Debus oversaw by far the largest ever reorganisation, expansion and re-equipement of emergency services across New South Wales. He was the longest serving environment minister in any Australian jurisdiction and oversaw the expansion of the national park system of New South Wales by over one-third . He undertook other environmental policy initiatives including the first program in Australia to successfully purchase water licences for the restoration of environmental flows in inland rivers; cleaner production and remediation laws which included pioneering emission trading schemes to reduce pollution; and the introduction of the first Extended Producer Responsibility laws in Australia. He initiated the project to create an unbroken chain of protected areas and other lands managed for conservation to stretch 2800 km along the Great Divide of Eastern Australia.
On 30 October 2006, he announced that he would retire from state politics at the 2007 state election.
On 16 November 2006, Debus was accused by Liberal Party leader Peter Debnam under Parliamentary Privilege of being under investigation by the Police Integrity Commission. In response the Government released a NSW Police Service report stating that a minister had been the subject of complaints (not an investigation) which were dismissed in 2003 as spurious and groundless. The report did not name the minister concerned as it was deemed to be 'not in the public interest'. When Debnam failed to provide evidence to support his claims, he was censured by Parliament for misleading the House. It was subsequently reported that Debnam's source for the accusation was a convicted bank robber and child sex offender with a long history of making unsubstantiated allegations.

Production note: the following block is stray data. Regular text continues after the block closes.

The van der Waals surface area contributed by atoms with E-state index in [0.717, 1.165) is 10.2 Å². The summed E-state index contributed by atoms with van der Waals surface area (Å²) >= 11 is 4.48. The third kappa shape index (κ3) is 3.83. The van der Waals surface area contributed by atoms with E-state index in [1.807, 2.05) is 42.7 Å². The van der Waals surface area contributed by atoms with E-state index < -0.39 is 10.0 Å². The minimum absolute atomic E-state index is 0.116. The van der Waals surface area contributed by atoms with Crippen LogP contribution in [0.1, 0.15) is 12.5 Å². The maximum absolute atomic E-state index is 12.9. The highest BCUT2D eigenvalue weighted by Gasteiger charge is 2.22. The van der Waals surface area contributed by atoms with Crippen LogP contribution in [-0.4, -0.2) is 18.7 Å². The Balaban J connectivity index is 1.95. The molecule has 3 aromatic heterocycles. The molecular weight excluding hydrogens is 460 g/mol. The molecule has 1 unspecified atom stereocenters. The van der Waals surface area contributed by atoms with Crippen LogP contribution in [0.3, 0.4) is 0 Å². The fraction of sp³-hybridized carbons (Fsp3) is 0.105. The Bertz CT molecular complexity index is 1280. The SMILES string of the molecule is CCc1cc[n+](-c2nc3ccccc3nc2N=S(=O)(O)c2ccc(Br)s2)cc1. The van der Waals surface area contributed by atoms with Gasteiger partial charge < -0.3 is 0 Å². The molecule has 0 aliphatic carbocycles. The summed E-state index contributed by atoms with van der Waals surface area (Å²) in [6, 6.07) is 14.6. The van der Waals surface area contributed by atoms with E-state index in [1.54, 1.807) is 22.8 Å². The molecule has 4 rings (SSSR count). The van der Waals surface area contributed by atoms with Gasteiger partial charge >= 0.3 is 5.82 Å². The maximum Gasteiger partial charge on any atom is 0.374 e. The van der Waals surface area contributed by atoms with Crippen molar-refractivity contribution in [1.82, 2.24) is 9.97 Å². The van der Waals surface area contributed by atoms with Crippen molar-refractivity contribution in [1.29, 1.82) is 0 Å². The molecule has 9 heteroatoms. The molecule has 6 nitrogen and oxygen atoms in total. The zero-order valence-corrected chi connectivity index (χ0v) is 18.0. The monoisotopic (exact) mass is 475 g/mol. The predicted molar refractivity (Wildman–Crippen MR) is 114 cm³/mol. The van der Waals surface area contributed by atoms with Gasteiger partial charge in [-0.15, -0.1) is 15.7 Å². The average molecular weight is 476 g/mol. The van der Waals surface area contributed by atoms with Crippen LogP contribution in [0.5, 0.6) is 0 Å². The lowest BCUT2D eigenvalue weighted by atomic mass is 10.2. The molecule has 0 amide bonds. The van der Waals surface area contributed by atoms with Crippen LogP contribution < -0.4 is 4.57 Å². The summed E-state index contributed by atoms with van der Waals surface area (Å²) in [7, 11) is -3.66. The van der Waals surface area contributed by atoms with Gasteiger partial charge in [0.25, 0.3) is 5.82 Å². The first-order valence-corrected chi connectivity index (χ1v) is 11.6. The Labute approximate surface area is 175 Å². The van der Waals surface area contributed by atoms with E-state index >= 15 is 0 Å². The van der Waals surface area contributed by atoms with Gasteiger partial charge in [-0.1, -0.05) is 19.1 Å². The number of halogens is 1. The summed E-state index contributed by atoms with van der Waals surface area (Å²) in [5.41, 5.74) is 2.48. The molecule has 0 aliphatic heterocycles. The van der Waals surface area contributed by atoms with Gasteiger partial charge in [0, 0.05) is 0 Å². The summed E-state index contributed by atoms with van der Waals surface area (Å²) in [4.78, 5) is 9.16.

On 30 March 2007 Debus confirmed longstanding rumours that he would seek preselection for the Federal seat of Macquarie. The seat had been redistributed to cover most of his state seat; he'd represented nearly all of the reconfigured Macquarie's eastern portion at one time or another. It had previously been a safe seat for then sitting member Kerry Bartlett of Liberal, but the redistribution made it notionally Labor; Bartlett needed a 0.5 percent swing to retain the seat. On 24 November 2007 Debus won the election for Macquarie with a strong swing to Labor as his party won government. On 29 November Kevin Rudd announced he would be part of his new ministry. He was appointed Minister for Home Affairs in Kevin Rudd's First Rudd Ministry on 3 December 2007. This was a new ministry, and he was responsible for domestic law enforcement, including the Australian Federal Police and the Australian Security Intelligence Organisation.
On 6 June 2009, Prime Minister Kevin Rudd announced a cabinet reshuffle without Mr Debus, who, after 28 years in state and federal politics had decided to retire. Debus did not contest the 2010 federal election.
It was revealed in October 2008 that the Australian Crime Commission had compiled a secret file on Debus, sparking condemnation by former and serving police officials. The file included details of his personal habits, views on police corruption and former Labor prime ministers.
On 13 June 2011, Debus was appointed as a Member of the Order of Australia for service to the Parliaments of Australia and New South Wales, to the development of an emergency response framework, through contributions to legal and environmental reforms, and to the community.